As client demands increase and managers expect high levels of productivity from their employees, team members can quickly become overworked and experience burnout.

A Gallup study of nearly 7,500 full-time employees revealed that about two-thirds of workers experience burnout on the job.

Thirty-two percent of employees cited an unmanageable workload as a top contributor to burnout. When employees are overworked and stressed, they may find it challenging to complete all of their tasks. As their productivity declines, so does the team’s overall performance.

As a team leader, it’s your priority to distribute the work among team members evenly. Make sure you aren’t overworking some employees, while the other team members are doing less.

Here are six ways you can help your team manage their workload.

1. Don’t exhaust top performers

Most teams have a high-performing employee who volunteers to work overtime or take on the more challenging tasks. This person consistently delivers high-quality work in a short time, so it’s no surprise you tend to rely on them when a project comes up.

Although it can be easy to assign more responsibilities to employees who work faster and more efficiently, these workers can become overwhelmed and burned out. Not only is their productivity likely to decline, but high performers may resent having to carry the weight of the team.

Top workers are likely to have their plates full. Instead of piling extra work on them, check everyone’s schedule to see if someone else may be available to complete a project.

2. Understand why some team members are unproductive

While some team members have more than their fair share of work to do, others may not have enough. When there’s a workload imbalance, you’ll need to find out why individual team members are underperforming and redistribute the work evenly. For instance, they might find it challenging to complete specific projects or are dedicating too much time to the wrong tasks.

Approaching a team member about their low performance is never easy. However, it’s necessary to talk to employees to find out why inefficiencies are happening and how you can help them prioritize the right tasks and improve their time management skills. This way, you can balance out your entire team’s workload.

If one of your team members is a bit slower than the others, here are tips on how to approach them on this topic.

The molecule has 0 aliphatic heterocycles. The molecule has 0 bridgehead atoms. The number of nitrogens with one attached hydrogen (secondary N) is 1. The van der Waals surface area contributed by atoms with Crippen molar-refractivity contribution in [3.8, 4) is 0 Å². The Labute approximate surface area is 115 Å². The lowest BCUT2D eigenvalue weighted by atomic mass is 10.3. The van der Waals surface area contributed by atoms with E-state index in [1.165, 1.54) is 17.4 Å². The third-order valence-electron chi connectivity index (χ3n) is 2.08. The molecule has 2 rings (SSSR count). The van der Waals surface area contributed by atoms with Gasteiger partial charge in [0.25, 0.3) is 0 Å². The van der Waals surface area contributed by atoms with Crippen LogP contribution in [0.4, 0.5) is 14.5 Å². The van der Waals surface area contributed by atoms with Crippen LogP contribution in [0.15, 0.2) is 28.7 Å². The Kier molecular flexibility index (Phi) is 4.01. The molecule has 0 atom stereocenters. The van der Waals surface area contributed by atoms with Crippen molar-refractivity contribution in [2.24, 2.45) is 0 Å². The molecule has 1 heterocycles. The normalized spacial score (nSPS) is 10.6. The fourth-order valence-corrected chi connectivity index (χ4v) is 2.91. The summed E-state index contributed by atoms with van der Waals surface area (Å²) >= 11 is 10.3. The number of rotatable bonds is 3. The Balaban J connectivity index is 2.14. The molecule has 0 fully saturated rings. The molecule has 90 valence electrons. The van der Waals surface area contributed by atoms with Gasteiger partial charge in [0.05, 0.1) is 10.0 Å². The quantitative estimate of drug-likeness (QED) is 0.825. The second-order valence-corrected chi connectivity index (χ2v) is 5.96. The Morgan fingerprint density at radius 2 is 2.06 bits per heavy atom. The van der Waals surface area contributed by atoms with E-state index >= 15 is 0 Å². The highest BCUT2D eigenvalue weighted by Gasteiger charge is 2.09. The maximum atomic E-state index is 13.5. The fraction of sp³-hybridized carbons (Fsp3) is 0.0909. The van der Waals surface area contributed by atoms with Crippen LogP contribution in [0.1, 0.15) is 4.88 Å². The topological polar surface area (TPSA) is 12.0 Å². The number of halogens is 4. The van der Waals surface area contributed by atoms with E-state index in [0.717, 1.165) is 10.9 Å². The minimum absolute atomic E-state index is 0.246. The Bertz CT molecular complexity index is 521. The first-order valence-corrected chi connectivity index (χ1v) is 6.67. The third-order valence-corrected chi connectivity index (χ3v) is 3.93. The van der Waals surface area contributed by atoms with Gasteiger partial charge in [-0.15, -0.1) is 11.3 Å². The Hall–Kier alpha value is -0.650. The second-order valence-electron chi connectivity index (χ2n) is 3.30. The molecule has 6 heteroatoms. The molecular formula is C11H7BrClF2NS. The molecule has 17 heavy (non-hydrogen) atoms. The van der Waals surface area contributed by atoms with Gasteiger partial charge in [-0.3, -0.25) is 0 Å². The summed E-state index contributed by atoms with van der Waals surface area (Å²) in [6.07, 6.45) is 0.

3. Establish transparent workflows and approval processes

When you assign tasks, it’s crucial that you get everyone on the same page by setting clear workflows and approval processes. You don’t want someone to start a project and then get stuck because there isn’t anyone to take over responsibility. Unclear workflows lead to lost projects and unhappy clients.

Set a clear workflow, so everyone understands who does what and when. For instance, determine who will edit, who will approve, and who will send content to the client once the first draft is ready.

Be sure to delegate these tasks to different team members, so you don’t overwhelm any one person by having them edit, approve, and send content for all client accounts. Be sure to document the workflow so if anyone forgets a step, they can rely on a specific document to set them on the right course.

4. Assign tasks based on employee strengths

Workers who have the opportunity to do what they do best are 57% less likely to experience burnout regularly. You’ll get the best work out of your employees if you can recognize their strengths and assign them tasks that allow them to use their natural talents and maximize productivity.

Consider the capabilities of each employee when assigning tasks. For instance, if someone is better suited to interact with clients, assign them work that calls for that. Likewise, if a team member struggles with content ideas but has a knack for editing, then assign them more editing tasks.

It’s a good idea to check in with employees frequently so you can understand any new skills they may have learned and plan future tasks accordingly.

Also, check in with employees on areas where they want to improve. Maybe they are not strong writers but would like to develop that skill. You can give them non-timely writing tasks that help them learn best practices.

5. Prioritize tasks

Before you can successfully distribute your team’s workload, you should prioritize tasks first. Not every job is a priority, so it’s crucial to find the right balance to help team members juggle everyday tasks with more urgent projects that may come up.

Consider your list of tasks and organize them in order of importance. If you have a high priority project and someone who can complete it quickly, be sure to assign that task first.

Prioritizing tasks will help employees plan their workday accordingly and increase their efficiency.

6. Keep the lines of communication open

Employees with managers willing to listen to their work-related problems are 62% less likely to be burned out. It’s critical to establish a relationship with employees where they feel comfortable enough to come to you and discuss any ongoing projects. Overworked employees who find you unapproachable are less likely to be productive.

Not every team member will feel comfortable voicing their thoughts. However, you can create anonymous surveys to get feedback from your employees on workload distribution. You can find out if everyone on the team thinks the workload is fair, or get suggestions on how to solve an issue.

The last thing you want to do is overwork your employees with a heavy workload. You also don’t want to jeopardize client relationships due to lack of productivity. It’s vital that you create and maintain a well-balanced work environment to prevent employee burnout and increase overall productivity.

Mindfulness also plays a role in making sure team members don’t get too stressed at work. Read our blog on tips for incorporating mindfulness in the workplace.